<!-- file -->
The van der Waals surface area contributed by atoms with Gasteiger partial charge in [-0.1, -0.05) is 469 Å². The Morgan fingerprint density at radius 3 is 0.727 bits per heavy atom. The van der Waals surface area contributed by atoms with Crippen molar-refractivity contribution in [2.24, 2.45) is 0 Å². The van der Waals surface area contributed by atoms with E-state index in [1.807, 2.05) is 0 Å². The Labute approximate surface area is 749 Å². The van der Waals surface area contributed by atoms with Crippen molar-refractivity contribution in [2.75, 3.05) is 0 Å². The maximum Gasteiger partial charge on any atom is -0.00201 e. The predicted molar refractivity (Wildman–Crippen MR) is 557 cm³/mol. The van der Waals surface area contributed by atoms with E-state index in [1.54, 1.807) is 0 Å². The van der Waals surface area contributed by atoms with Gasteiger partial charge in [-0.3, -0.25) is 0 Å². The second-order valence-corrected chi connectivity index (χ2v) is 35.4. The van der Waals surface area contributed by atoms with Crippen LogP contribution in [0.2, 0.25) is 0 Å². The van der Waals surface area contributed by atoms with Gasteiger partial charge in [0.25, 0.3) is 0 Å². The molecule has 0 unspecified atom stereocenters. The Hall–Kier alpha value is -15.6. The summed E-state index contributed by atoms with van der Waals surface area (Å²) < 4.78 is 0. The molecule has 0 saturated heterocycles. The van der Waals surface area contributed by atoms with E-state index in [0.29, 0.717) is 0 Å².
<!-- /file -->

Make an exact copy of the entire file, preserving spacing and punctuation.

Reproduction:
The van der Waals surface area contributed by atoms with Gasteiger partial charge in [-0.1, -0.05) is 469 Å². The Morgan fingerprint density at radius 3 is 0.727 bits per heavy atom. The van der Waals surface area contributed by atoms with Crippen molar-refractivity contribution in [2.24, 2.45) is 0 Å². The van der Waals surface area contributed by atoms with E-state index in [1.807, 2.05) is 0 Å². The Labute approximate surface area is 749 Å². The van der Waals surface area contributed by atoms with Crippen molar-refractivity contribution in [2.75, 3.05) is 0 Å². The maximum Gasteiger partial charge on any atom is -0.00201 e. The predicted molar refractivity (Wildman–Crippen MR) is 557 cm³/mol. The van der Waals surface area contributed by atoms with E-state index in [1.54, 1.807) is 0 Å². The van der Waals surface area contributed by atoms with Gasteiger partial charge in [-0.3, -0.25) is 0 Å². The second-order valence-corrected chi connectivity index (χ2v) is 35.4. The van der Waals surface area contributed by atoms with Crippen LogP contribution in [0.2, 0.25) is 0 Å². The van der Waals surface area contributed by atoms with Gasteiger partial charge in [0.25, 0.3) is 0 Å². The molecule has 0 unspecified atom stereocenters. The Hall–Kier alpha value is -15.6. The summed E-state index contributed by atoms with van der Waals surface area (Å²) < 4.78 is 0. The molecule has 0 saturated heterocycles. The van der Waals surface area contributed by atoms with E-state index in [0.29, 0.717) is 0 Å².